On the metro, my head stuck in my crit partner’s chapter, a woman slipped into the empty seat next to me and asked if we knew each other. A touch irritated from being pulled from a great story and behind in my promised delivery of the critique I grudgingly looked up and lo and behold, we were…acquaintances. Our kids used to be on the same sports team although hers were older, so no friendships among the children had ever developed. Even so, I put my work away, not without regret, and we chatted about our kids and local schools until the metro delivered us to our stop.
Why am I wasting time discussing a common, everyday style occurrence? Because I felt really resentful that I was pulled out of my real world, the important one, to spend time in a space and conversation whose value alluded me. I didn’t want to talk, I wanted to stick my nose back in the chapter. Doesn’t that just generate some disturbing questions?
In a nutshell, I’ve developed some important relationships with some on-line folks, scattered throughout the world, that I’ve never met in person, that matter, because we’ve built a community of practice and support around our
writing–an act for each of us that lives in our blood, and a part of our lives as integral as breathing. The woman on the subway, arguably a neighbor, I used to interact with at sports functions and meets. Our action was by virtue of place (not personal interest) and the one common element that held us together (kids sports) was now gone. I wished her well but she just wasn’t a real part of my life anymore. Good manners had me tuck my papers into my bag and give her my full attention.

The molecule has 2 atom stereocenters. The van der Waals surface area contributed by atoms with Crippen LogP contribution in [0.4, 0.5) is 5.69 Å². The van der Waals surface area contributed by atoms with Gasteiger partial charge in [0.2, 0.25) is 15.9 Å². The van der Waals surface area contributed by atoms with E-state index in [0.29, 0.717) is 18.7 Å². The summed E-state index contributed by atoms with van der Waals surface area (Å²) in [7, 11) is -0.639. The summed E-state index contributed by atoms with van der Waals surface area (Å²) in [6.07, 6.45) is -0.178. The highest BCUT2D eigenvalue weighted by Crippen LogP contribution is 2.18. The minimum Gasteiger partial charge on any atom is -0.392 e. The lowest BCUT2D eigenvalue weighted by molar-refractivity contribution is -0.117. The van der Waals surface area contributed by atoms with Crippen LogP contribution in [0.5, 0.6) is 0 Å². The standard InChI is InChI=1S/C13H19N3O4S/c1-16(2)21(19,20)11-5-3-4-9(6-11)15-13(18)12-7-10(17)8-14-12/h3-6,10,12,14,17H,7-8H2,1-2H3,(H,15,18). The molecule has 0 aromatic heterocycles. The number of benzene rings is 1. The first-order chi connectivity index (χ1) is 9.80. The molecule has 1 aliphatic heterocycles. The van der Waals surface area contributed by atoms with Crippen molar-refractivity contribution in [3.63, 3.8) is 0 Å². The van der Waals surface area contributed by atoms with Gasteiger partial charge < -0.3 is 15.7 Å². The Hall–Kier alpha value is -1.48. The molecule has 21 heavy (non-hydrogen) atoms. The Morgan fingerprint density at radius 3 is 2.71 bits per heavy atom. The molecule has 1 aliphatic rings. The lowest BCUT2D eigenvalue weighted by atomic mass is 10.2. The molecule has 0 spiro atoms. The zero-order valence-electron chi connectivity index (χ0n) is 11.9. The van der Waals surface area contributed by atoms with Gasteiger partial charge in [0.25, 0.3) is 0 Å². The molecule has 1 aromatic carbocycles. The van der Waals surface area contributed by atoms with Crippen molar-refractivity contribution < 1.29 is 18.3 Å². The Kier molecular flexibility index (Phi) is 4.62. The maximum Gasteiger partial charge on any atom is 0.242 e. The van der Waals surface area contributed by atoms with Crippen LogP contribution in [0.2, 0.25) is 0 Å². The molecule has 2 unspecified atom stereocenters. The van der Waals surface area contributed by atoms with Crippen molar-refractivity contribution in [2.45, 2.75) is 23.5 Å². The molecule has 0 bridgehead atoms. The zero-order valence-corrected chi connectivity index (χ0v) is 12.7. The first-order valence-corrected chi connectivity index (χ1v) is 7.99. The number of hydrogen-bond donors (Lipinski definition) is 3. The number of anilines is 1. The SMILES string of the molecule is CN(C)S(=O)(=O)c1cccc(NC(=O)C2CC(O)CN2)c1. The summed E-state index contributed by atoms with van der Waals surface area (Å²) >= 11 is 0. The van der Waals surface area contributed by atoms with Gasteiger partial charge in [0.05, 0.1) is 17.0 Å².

Here’s the gist of my problem. Both matter but with time so constrained in life, its as if I have to choose between things that matter and that choice is neither easy nor obvious. With an hour commute to work, I changed from driving to taking the metro to carve out more time to support my writing life. My on-line world also nurtures that dream and my potential, it is one of the few things I do that helps me become who I aim to be.
My local world underpins my everyday life, and includes maintaining a wider set of aquaintances in a world of unknown challenges because local matters on a base physical scale when a storm hits, when a virus goes serious, and the internet and phone connections goes down.
Of course, they overlap, but the asynchronous nature of the web means that whole communities form with meaning and intent that have no relationship to physical space anymore. What does that mean when you’ve invested your time, and the storm hits, the electricity goes down, and you are disconnected totally and utterly from one of your worlds of meaning?
And with t
he competition for the scarcest of our resources–time–my resentment to sit with the acquaintence didn’t feel right. I should welcome all social interaction in the physical world with those who touch or have touched my local life, shouldn’t I?
Do you have feel like the infrastructure of your life is shifting? Like you don’t know which world you really live in anymore, and or how to balance time priorities with your need to interact in both worlds?